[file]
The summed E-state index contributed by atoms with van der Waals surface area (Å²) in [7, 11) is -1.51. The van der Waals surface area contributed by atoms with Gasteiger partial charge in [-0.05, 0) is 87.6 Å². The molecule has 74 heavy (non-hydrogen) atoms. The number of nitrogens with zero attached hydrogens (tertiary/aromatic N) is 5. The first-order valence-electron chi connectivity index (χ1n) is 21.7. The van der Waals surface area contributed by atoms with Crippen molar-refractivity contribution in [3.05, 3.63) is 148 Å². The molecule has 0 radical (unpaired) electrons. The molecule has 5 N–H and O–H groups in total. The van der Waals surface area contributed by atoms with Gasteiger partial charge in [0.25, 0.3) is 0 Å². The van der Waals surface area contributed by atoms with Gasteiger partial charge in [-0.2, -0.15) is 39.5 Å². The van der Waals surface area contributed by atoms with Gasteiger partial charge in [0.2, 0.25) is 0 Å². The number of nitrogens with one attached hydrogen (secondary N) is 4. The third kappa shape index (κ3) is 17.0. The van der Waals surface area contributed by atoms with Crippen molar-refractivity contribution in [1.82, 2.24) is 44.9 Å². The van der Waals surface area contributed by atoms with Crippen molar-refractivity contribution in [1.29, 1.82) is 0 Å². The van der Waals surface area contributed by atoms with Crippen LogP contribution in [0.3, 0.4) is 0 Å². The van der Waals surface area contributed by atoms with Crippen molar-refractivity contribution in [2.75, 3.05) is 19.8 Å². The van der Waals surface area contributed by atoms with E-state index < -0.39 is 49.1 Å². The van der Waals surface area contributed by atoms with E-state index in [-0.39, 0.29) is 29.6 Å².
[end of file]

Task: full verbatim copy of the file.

The summed E-state index contributed by atoms with van der Waals surface area (Å²) in [7, 11) is -1.51. The van der Waals surface area contributed by atoms with Gasteiger partial charge in [-0.05, 0) is 87.6 Å². The molecule has 74 heavy (non-hydrogen) atoms. The number of nitrogens with zero attached hydrogens (tertiary/aromatic N) is 5. The first-order valence-electron chi connectivity index (χ1n) is 21.7. The van der Waals surface area contributed by atoms with Crippen molar-refractivity contribution in [3.05, 3.63) is 148 Å². The molecule has 0 radical (unpaired) electrons. The molecule has 5 N–H and O–H groups in total. The van der Waals surface area contributed by atoms with Gasteiger partial charge in [0.25, 0.3) is 0 Å². The van der Waals surface area contributed by atoms with Gasteiger partial charge in [-0.2, -0.15) is 39.5 Å². The van der Waals surface area contributed by atoms with Gasteiger partial charge in [0.2, 0.25) is 0 Å². The number of nitrogens with one attached hydrogen (secondary N) is 4. The third kappa shape index (κ3) is 17.0. The van der Waals surface area contributed by atoms with Crippen molar-refractivity contribution in [1.82, 2.24) is 44.9 Å². The van der Waals surface area contributed by atoms with Crippen molar-refractivity contribution in [1.29, 1.82) is 0 Å². The van der Waals surface area contributed by atoms with Crippen LogP contribution in [0.3, 0.4) is 0 Å². The van der Waals surface area contributed by atoms with Crippen molar-refractivity contribution in [2.75, 3.05) is 19.8 Å². The van der Waals surface area contributed by atoms with E-state index < -0.39 is 49.1 Å². The van der Waals surface area contributed by atoms with E-state index in [-0.39, 0.29) is 29.6 Å².